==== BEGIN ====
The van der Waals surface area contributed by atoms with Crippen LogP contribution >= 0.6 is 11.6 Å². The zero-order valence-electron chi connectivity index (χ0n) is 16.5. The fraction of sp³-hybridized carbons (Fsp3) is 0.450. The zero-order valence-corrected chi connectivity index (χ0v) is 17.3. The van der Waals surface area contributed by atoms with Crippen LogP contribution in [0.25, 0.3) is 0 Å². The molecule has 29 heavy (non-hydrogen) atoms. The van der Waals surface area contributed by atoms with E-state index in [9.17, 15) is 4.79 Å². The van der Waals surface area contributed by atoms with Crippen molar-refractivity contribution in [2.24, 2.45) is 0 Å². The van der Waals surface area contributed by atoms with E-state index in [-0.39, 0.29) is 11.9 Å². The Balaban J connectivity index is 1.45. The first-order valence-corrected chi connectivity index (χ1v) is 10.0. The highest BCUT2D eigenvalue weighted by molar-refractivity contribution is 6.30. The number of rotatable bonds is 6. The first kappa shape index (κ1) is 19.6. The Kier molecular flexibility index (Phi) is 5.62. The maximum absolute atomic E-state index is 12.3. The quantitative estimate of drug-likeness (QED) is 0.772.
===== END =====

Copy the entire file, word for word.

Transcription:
The van der Waals surface area contributed by atoms with Crippen LogP contribution >= 0.6 is 11.6 Å². The zero-order valence-electron chi connectivity index (χ0n) is 16.5. The fraction of sp³-hybridized carbons (Fsp3) is 0.450. The zero-order valence-corrected chi connectivity index (χ0v) is 17.3. The van der Waals surface area contributed by atoms with Crippen LogP contribution in [0.25, 0.3) is 0 Å². The molecule has 29 heavy (non-hydrogen) atoms. The van der Waals surface area contributed by atoms with E-state index in [9.17, 15) is 4.79 Å². The van der Waals surface area contributed by atoms with Crippen molar-refractivity contribution in [2.24, 2.45) is 0 Å². The van der Waals surface area contributed by atoms with E-state index in [-0.39, 0.29) is 11.9 Å². The Balaban J connectivity index is 1.45. The first-order valence-corrected chi connectivity index (χ1v) is 10.0. The highest BCUT2D eigenvalue weighted by molar-refractivity contribution is 6.30. The number of rotatable bonds is 6. The first kappa shape index (κ1) is 19.6. The Kier molecular flexibility index (Phi) is 5.62. The maximum absolute atomic E-state index is 12.3. The quantitative estimate of drug-likeness (QED) is 0.772.